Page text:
The tangled private lives of three of France’s household names, including the wife of the man tipped to become president, were exposed yesterday as the French media finally abandoned their tradition of treating public figures with high-minded discretion.
Six pages were devoted by the glossy weekly magazine Paris Match to the friendship of Cécilia Sarkozy, 47, the wife of the ambitious interior minister Nicolas Sarkozy, with a Moroccan-born businessman, Richard Attias, 45.
Paris Match and two national newspapers also gave prominent coverage to revelations in a new book that two of France’s best-known newsreaders are secretly the parents of a 10-year-old son.
In Britain such intimate details would long since have been plastered over the newspapers. But in France coyness about the lives of public figures, backed up by fierce privacy laws, has ensured that the secrets of the rich and powerful remain hidden from the masses.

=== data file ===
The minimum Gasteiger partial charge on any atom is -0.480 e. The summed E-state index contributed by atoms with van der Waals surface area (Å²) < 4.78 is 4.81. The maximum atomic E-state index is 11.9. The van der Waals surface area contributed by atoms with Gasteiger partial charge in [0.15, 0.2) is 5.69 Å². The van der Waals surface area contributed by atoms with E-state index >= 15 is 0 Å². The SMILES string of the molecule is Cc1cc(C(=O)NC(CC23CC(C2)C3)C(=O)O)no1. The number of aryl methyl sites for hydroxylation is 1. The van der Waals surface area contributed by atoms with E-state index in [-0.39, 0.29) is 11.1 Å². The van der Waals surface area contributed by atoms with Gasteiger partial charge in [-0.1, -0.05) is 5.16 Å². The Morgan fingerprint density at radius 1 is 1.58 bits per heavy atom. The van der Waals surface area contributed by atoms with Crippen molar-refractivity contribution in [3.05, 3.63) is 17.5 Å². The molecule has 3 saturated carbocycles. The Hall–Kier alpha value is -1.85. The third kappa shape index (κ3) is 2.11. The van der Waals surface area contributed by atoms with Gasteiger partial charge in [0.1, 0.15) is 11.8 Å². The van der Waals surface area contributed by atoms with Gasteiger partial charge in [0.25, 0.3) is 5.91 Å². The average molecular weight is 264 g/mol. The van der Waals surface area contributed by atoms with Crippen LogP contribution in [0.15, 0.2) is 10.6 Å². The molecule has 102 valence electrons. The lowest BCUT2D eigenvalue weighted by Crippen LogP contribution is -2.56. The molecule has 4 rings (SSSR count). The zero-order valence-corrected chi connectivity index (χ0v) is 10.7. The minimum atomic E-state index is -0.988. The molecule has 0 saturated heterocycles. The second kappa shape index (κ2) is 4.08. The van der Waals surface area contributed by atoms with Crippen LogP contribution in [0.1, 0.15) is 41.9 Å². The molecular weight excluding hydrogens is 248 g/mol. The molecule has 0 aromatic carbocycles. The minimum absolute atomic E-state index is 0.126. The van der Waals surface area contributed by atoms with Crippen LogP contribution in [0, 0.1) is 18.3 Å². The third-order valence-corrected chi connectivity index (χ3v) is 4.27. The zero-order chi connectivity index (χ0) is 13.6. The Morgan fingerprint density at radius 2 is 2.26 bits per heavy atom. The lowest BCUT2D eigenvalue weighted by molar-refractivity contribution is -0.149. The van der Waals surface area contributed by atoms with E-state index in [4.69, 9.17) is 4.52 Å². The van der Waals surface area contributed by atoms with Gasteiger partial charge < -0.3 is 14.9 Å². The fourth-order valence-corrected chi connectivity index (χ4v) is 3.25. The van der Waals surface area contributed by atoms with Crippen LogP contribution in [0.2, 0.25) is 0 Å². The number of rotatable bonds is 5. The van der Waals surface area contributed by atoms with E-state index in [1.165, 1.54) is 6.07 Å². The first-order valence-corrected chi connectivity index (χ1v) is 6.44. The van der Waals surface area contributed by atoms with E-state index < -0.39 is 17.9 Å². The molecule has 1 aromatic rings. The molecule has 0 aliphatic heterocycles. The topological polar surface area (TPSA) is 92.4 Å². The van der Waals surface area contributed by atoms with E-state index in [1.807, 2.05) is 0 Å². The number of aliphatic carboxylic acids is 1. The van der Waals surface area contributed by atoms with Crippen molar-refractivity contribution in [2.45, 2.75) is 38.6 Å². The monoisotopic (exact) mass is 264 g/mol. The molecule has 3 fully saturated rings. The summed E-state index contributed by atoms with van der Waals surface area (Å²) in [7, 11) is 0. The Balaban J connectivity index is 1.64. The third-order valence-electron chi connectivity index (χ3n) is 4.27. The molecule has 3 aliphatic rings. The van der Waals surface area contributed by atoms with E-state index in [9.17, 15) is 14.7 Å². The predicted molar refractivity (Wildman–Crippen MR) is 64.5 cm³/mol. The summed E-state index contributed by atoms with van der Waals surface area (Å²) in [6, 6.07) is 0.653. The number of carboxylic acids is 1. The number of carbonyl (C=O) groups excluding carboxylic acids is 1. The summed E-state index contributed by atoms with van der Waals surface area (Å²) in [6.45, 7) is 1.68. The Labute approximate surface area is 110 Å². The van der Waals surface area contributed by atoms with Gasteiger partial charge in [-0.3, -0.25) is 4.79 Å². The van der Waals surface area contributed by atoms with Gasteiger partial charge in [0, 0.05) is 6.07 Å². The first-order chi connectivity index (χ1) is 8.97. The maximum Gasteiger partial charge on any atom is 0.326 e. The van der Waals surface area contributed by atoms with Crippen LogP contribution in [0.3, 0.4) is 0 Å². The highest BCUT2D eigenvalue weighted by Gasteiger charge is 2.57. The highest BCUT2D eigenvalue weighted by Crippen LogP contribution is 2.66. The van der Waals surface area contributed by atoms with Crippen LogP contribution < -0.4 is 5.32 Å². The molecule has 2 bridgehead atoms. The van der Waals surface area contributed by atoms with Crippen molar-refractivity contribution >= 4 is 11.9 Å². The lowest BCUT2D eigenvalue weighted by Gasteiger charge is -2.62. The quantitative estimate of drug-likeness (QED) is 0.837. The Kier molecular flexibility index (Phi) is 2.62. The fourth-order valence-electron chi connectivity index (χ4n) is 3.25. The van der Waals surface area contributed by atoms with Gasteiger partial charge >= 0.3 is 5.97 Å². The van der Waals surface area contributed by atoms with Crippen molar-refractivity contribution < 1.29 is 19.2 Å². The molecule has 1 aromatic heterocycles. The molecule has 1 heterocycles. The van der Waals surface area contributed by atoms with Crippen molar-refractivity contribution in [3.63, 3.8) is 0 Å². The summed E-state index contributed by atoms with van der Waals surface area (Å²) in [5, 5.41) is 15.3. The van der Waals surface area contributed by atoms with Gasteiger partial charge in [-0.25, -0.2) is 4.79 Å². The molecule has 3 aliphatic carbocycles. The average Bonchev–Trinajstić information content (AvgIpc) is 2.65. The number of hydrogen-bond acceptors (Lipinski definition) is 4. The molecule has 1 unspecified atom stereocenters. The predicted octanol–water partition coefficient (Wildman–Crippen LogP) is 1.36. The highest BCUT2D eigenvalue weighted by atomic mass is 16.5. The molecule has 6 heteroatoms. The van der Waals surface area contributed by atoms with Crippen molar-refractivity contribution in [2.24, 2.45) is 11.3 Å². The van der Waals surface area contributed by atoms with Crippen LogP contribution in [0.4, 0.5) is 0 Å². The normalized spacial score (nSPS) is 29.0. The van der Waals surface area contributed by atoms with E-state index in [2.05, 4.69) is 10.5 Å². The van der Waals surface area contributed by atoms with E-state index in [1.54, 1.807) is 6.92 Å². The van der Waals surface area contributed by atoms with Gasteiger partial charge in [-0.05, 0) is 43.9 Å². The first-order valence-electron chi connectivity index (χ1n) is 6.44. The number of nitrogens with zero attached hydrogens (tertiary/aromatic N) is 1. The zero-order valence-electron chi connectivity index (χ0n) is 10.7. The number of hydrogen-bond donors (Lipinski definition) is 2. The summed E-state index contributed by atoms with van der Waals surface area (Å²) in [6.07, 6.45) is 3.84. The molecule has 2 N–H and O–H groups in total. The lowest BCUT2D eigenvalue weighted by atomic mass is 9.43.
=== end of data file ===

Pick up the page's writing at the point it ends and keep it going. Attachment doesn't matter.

In the case of the Sarkozys, French journalists have come to regard the problems of “France’s political golden couple” as fair game since the minister admitted on television during the European Union referendum campaign that his marriage was in trouble.
Chirac’s rising star of an opposition, eh? Hmm.
France has a long history of lecturing the British and Americans on the merits of its supposed lack of interest in intimate details of the lives of the rich and powerful.
The late socialist president François Mitterrand even managed to keep quiet a parallel family life with his mistress, Anne Pingeot, an art historian, and their daughter, Mazarine. Although the affair was common knowledge at Parisian dinner tables, Mazarine’s existence was not publicly revealed until the year before her father stepped down as president in 1995.
And we think our political class is insular.